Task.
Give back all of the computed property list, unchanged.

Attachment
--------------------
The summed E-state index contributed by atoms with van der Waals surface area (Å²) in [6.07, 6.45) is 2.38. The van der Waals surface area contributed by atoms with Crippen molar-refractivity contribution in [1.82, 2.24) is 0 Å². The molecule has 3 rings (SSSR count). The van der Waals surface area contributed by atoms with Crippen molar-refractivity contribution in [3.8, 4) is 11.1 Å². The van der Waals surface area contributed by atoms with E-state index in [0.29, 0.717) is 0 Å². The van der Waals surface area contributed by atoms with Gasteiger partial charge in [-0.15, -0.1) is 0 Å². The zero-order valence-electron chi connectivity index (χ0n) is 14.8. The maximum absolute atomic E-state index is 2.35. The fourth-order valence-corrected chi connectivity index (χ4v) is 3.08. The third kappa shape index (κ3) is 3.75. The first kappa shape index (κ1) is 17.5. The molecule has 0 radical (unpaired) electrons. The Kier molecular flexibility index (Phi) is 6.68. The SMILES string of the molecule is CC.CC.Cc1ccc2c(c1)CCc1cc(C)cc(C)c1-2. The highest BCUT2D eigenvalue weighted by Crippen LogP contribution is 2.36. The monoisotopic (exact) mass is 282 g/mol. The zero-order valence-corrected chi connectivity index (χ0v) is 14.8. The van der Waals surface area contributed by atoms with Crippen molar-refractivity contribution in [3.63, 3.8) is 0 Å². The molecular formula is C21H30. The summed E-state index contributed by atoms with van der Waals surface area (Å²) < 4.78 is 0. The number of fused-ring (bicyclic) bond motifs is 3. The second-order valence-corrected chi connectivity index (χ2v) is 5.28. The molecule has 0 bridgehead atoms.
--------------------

The summed E-state index contributed by atoms with van der Waals surface area (Å²) in [6.07, 6.45) is 2.38. The van der Waals surface area contributed by atoms with Crippen molar-refractivity contribution in [1.82, 2.24) is 0 Å². The molecule has 3 rings (SSSR count). The van der Waals surface area contributed by atoms with Crippen molar-refractivity contribution in [3.8, 4) is 11.1 Å². The van der Waals surface area contributed by atoms with E-state index in [0.29, 0.717) is 0 Å². The van der Waals surface area contributed by atoms with Gasteiger partial charge in [-0.15, -0.1) is 0 Å². The zero-order valence-electron chi connectivity index (χ0n) is 14.8. The maximum absolute atomic E-state index is 2.35. The fourth-order valence-corrected chi connectivity index (χ4v) is 3.08. The third kappa shape index (κ3) is 3.75. The first kappa shape index (κ1) is 17.5. The molecule has 0 radical (unpaired) electrons. The Kier molecular flexibility index (Phi) is 6.68. The SMILES string of the molecule is CC.CC.Cc1ccc2c(c1)CCc1cc(C)cc(C)c1-2. The highest BCUT2D eigenvalue weighted by Crippen LogP contribution is 2.36. The monoisotopic (exact) mass is 282 g/mol. The zero-order valence-corrected chi connectivity index (χ0v) is 14.8. The van der Waals surface area contributed by atoms with Crippen molar-refractivity contribution in [3.63, 3.8) is 0 Å². The molecular formula is C21H30. The summed E-state index contributed by atoms with van der Waals surface area (Å²) < 4.78 is 0. The number of fused-ring (bicyclic) bond motifs is 3. The second-order valence-corrected chi connectivity index (χ2v) is 5.28. The molecule has 0 bridgehead atoms.